Jeff Kandyba has been sketching in Colorado courtrooms since the 1980s. But after over three decades on the job witnessing some of Denver’s most high-profile cases, Kandyba’s work has finally been given national attention thanks to Taylor Swift.
The pop star has spent last week in a Denver courtroom facing former radio deejay David Mueller, who was found guilty on Monday of assault and battery against Swift for groping her at a meet-and-greet photo session in June 2013.
Since electronic devices including cameras were not allowed in the courtroom, the closest anyone had to seeing Swift in the trial was through Kandyba’s work. And boy, did his sketches make headlines, with many Swifties criticizing the artist for his work.
“LOL since when is Taylor Swift a 40-year-old mom??” one fan wrote on Twitter. “What a terrible court sketch. The sketcher needs to be fired.”
“How long before Taylor Swift sues this courtroom sketch artist?” asked another.
But according to Kandyba, the “Shake It Off” singer isn’t the easiest to draw.
“A person like Taylor Swift, who is very pretty — has perfectly proportioned dimensions on the face — is actually much harder [to sketch],” Kandyba told Fox-31 Denver. “The shape of her eyebrows has a really distinctive arch. They start off really close down here to her eyelid… Everybody’s got little idiosyncrasies about them that you want to pick up on.”
“It’s hard,” he continued. “Some people are just much easier to draw than others. If you give me somebody with a beard and glasses, got it!”
To prepare for trial, Kandyba spent weeks doing his research on Swift. “It made me very nervous going into it,” he said. “That’s why I did practice sketches ahead of time just to kind of try to figure out the nuances in her face.”
Though unlike still portraits, courtroom sketches have an additional challenge for the artist in that their subjects never stop moving.
“I’m probably sitting 35 feet away from her looking through binoculars — and if you’ve ever tried to draw anything looking through binoculars, it’s not the easiest thing in the world,” Kandyba explained to Westword. “You go more for resemblance, and hopefully you can at least get that.”
“I don’t think you can ever draw a personality like Taylor Swift well enough to have everybody go out and say, ‘That’s great,’” he added.
Kandyba first started his career as a courtroom sketch artist by accident in 1986, when one of Denver TV station’s “go-to guys” was unavailable for a gig.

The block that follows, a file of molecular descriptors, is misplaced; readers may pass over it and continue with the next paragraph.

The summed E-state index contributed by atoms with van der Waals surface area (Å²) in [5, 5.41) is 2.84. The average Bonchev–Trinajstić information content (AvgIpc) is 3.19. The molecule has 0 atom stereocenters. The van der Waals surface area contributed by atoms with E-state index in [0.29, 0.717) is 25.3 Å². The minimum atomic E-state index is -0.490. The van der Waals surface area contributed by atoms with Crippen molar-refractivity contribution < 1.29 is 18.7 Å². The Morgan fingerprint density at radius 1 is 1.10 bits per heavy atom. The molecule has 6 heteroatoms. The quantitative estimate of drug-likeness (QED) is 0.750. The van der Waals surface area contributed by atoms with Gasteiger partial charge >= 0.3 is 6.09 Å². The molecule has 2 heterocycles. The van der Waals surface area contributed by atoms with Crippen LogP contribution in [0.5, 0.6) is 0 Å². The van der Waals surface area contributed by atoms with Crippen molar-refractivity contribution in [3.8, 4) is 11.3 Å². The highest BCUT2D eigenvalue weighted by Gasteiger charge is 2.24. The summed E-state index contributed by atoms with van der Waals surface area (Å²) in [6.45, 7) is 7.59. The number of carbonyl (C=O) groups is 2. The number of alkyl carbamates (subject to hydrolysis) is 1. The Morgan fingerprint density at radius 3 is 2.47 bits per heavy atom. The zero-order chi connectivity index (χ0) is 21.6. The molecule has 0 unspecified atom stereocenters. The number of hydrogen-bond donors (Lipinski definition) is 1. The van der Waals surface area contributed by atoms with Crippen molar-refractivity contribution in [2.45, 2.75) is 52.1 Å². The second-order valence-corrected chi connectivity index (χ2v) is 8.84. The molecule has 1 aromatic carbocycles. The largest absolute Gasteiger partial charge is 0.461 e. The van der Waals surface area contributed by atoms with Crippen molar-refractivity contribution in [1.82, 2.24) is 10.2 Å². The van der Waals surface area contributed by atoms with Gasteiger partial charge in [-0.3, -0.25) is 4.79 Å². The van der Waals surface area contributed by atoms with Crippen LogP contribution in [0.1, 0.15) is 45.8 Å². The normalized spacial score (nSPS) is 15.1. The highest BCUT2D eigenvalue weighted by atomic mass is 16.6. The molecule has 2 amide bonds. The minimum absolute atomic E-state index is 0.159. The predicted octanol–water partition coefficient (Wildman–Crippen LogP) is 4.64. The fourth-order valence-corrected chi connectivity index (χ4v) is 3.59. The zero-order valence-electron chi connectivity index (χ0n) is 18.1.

He’s been doing the job ever since — sketching every major case from the 1987 murder trial of Alan Berg to the 2010 terrorism trials of Aurora shuttle driver Najibullah Zazi and his father.
It’s cases like those that had Kandyba feeling a little more casual about the Swift-Mueller face-off.
“I’ve been surprised that it’s getting the kind of attention it is,” he told Westword. “I’m aware that Taylor Swift is a huge celebrity, but it’s not like this is a landmark, precedent-setting anything. I don’t even really consider it all that newsworthy. I don’t have anything one way or the other against any of the people. It’s just kind of a tawdry little affair.”
“We’re talking about a federal court case dealing with some guy grabbing a girl on her butt,” he continued. “I still can’t wrap my mind around that. None of that computes. Personally sitting there listening to it, I can’t imagine that this guy ever thought he had a case to begin with. I know the Taylor Swift camp never wanted to make this public. And this guy keeps saying, ‘I need to move beyond this, I need to move beyond this’ — but he’s the only one making any noise about it. If that’s really what your intentions are, you’re making this so much worse.”
Mueller first sued Swift in 2015, claiming he lost his job after the singer’s security team accused him of groping her butt during a meet-and-greet at the Pepsi Center in June of 2013.
He denied the allegations and also accused his colleague of sexually assaulting the singer, but a rep for Swift told PEOPLE at the time that “the radio station was given evidence immediately after the incident” and “made their independent decision.”
One month later, the “Out of the Woods” singer countersued Mueller, saying in court papers he “intentionally reached under her skirt, and groped with his hand an intimate part of her body in an inappropriate manner, against her will, and without her permission.”
On Friday, U.S. District Judge William Martinez dismissed the case brought against Swift by Mueller who claimed the pop star essentially ruined his career. Mueller had sought $3 million in damages from Swift.
On Monday, Swift was awarded $1 for her victory. In a statement released to PEOPLE, the 27-year-old thanking the judge and jury “for their careful consideration,” as well as her attorneys “for fighting for me and anyone who feels silenced by a sexual assault, and especially anyone who offered their support throughout this four-year ordeal and two-year long trial process.”
“I acknowledge the privilege that I benefit from in life, in society and in my ability to shoulder the enormous cost of defending myself in a trial like this,” she continued. “My hope is to help those whose voices should also be heard. Therefore, I will be making donations in the near future to multiple organizations that help sexual assault victims defend themselves.”